If I try to pick up a packet of gloves while keeping my wrist in a flat position, I won’t have any grip. Therefore, I bend my wrist to open my fingers, and then I extend it so that I can hold the gloves while keeping my fingers closed on them.

When it’s time to dine, I can comfortably hold a fork between the index and middle fingers on either hand. In this position, I have no problems chewing my food; however, if I wish to pierce something firm, like a piece of steak, and keep my wrist straight, the fork will glide between my fingers. My fingers are able to maintain a more secure hold on the fork, though, because I extend my wrist while I hold it. After that, I’ll be able to prod the steak without the tines of the fork sliding as readily through my fingers.

Candidates for Tenodesis

Tenodesis Grasp

If a patient has been experiencing significant discomfort and weakness in the shoulder as a result of a biceps tendon injury, tenodesis surgery may be an option for them to explore as a treatment option. This can typically be diagnosed by looking at the patient’s medical history, performing a physical examination, and performing imaging tests on the joint, such as an X-ray or an MRI scan.

In addition to this, it is possible that an arthroscopic examination of the joint will be required. Tenodesis is a procedure that can be performed on individuals of any age; however, it is most typically employed for younger patients who lead a physically active and athletic lifestyle.

The Tenodesis Procedure

Tenodesis is an outpatient surgery that can take anywhere from sixty to ninety minutes to conduct. Following the administration of general anesthesia, the first step of the tenodesis operation involves the surgeon gaining access to the joint located in the shoulder region. It is frequently carried out arthroscopically, which is a minimally invasive technique that involves making several small incisions into which a fiber-optic device and tiny surgical instruments are inserted.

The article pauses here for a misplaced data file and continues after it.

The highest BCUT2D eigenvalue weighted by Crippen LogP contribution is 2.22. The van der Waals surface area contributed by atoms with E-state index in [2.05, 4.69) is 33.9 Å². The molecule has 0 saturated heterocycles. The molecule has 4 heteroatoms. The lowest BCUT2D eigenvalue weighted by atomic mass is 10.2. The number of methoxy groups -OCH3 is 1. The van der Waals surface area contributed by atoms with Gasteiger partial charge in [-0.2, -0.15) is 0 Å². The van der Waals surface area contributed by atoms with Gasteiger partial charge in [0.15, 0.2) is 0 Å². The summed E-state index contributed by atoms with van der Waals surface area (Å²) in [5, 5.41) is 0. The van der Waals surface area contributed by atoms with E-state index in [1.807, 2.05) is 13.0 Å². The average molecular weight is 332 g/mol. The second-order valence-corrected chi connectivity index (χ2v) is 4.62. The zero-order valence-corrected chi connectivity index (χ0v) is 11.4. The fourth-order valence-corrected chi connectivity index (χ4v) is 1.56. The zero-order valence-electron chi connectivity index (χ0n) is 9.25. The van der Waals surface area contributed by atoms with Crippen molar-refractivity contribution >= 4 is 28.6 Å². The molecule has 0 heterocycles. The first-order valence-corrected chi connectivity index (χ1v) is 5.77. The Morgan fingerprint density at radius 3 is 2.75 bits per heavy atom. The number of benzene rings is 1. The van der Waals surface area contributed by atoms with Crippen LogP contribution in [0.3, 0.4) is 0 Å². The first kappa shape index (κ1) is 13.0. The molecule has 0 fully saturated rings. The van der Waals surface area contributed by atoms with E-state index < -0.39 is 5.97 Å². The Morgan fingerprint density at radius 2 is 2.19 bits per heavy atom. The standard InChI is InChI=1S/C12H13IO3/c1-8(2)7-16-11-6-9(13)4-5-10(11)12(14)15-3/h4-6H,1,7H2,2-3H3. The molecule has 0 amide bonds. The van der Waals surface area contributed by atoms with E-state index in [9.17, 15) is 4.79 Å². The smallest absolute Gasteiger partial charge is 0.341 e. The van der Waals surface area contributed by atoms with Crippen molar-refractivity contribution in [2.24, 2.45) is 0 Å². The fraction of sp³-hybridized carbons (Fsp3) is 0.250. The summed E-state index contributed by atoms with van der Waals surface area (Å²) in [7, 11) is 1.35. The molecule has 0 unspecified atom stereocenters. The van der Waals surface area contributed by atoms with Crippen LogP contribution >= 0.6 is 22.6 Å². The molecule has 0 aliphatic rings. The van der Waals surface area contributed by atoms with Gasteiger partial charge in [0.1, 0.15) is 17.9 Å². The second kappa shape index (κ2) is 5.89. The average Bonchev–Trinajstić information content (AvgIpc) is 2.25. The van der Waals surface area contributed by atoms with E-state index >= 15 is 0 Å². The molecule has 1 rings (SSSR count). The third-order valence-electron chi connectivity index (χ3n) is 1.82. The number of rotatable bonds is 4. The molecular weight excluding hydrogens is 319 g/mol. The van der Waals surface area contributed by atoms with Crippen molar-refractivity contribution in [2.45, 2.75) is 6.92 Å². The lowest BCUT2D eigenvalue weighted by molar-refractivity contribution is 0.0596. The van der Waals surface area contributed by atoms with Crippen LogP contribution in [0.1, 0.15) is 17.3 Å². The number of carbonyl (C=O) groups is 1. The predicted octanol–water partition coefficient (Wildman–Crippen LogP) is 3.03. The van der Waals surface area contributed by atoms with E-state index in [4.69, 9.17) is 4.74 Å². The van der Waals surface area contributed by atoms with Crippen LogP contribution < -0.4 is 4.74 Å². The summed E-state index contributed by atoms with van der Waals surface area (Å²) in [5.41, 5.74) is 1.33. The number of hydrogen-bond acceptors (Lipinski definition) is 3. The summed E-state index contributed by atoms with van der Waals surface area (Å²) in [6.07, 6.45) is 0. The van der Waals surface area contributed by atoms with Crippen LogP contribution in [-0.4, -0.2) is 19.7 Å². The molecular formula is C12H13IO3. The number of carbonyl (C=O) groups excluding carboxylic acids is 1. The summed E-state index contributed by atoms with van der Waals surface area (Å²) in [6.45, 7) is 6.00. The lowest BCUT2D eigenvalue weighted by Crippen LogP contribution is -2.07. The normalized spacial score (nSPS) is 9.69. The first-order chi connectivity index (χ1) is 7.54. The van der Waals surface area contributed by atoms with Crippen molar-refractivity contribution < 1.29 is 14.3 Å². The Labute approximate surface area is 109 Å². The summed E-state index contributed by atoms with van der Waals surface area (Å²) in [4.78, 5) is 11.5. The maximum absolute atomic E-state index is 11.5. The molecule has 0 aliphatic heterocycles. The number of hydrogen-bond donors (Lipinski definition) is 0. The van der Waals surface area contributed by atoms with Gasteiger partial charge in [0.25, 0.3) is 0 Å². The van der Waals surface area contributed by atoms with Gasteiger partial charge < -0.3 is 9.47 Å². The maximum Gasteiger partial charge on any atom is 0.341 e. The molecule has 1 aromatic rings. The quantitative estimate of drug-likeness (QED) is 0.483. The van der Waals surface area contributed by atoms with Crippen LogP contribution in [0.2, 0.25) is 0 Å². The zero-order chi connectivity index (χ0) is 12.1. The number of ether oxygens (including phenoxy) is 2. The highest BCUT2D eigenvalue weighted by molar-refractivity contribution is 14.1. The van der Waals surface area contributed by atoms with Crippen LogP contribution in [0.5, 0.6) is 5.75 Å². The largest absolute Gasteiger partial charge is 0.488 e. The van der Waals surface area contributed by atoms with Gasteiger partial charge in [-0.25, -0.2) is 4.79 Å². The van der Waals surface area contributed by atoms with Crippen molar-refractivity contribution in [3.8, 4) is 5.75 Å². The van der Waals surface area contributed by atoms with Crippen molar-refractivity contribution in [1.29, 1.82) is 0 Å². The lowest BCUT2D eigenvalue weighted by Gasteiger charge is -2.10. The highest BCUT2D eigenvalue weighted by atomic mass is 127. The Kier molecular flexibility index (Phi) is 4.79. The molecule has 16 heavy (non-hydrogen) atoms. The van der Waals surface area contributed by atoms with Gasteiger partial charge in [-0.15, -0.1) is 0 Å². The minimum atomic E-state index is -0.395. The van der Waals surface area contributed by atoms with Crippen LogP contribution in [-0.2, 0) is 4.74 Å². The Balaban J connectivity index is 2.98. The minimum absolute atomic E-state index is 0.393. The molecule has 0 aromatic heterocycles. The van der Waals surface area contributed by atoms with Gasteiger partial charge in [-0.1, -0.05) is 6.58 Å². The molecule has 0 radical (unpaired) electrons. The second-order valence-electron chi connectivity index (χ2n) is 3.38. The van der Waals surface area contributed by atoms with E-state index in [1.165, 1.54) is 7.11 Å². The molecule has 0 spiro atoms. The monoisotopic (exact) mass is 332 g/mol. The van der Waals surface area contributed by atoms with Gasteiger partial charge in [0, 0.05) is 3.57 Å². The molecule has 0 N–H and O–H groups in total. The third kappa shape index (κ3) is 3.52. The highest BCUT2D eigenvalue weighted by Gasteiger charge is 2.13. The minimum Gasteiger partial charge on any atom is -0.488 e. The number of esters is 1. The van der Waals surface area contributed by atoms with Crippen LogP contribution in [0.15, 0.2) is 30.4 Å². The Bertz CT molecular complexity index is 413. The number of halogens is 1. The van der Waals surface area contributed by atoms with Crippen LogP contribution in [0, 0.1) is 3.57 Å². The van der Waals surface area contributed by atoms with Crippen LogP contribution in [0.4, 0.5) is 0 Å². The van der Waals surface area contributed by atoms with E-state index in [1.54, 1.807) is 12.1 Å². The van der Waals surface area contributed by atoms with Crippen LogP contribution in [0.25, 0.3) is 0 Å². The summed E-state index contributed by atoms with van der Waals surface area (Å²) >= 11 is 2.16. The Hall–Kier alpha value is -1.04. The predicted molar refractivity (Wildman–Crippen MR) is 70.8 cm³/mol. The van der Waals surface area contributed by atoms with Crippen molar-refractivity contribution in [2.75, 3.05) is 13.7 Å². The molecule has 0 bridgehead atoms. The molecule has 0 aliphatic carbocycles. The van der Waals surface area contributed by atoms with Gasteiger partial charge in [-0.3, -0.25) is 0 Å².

This affords patients the benefits of causing less damage to the surrounding tissues and requiring less time for recovery. In some circumstances, a conventional open operation might be required. If this is the case, a single, more extensive incision will need to be made in order to gain access to the joint.

After removing any injured tissue that may have been surrounding the biceps tendon, the surgeon will then disconnect the tendon from its junction with the labrum. We will remove any bone or cartilage pieces, as well as any bone spurs, that we find have the potential to irritate the tendon. After this, anchors and sturdy sutures are used to secure the tendon’s attachment to the humerus bone around the shoulder joint. This helps to keep the tendon in its proper location. This helps to relieve some of the strain that was being exerted on the tendon as well as the labrum.

Recovery from Tenodesis

After a tenodesis operation, a patient typically does not need to spend the night in the hospital. Following shoulder surgery, patients will need to have their arms immobilized in a sling for many weeks so that the recovering shoulder joint may receive the necessary support and protection.

The recuperation process is helped by physical therapy, which helps to strengthen and restore function to the injured shoulder. The majority of patients are able to return to work in sedentary employment within a few days, but it typically takes between three and six months before they are authorized to engage in more rigorous activities.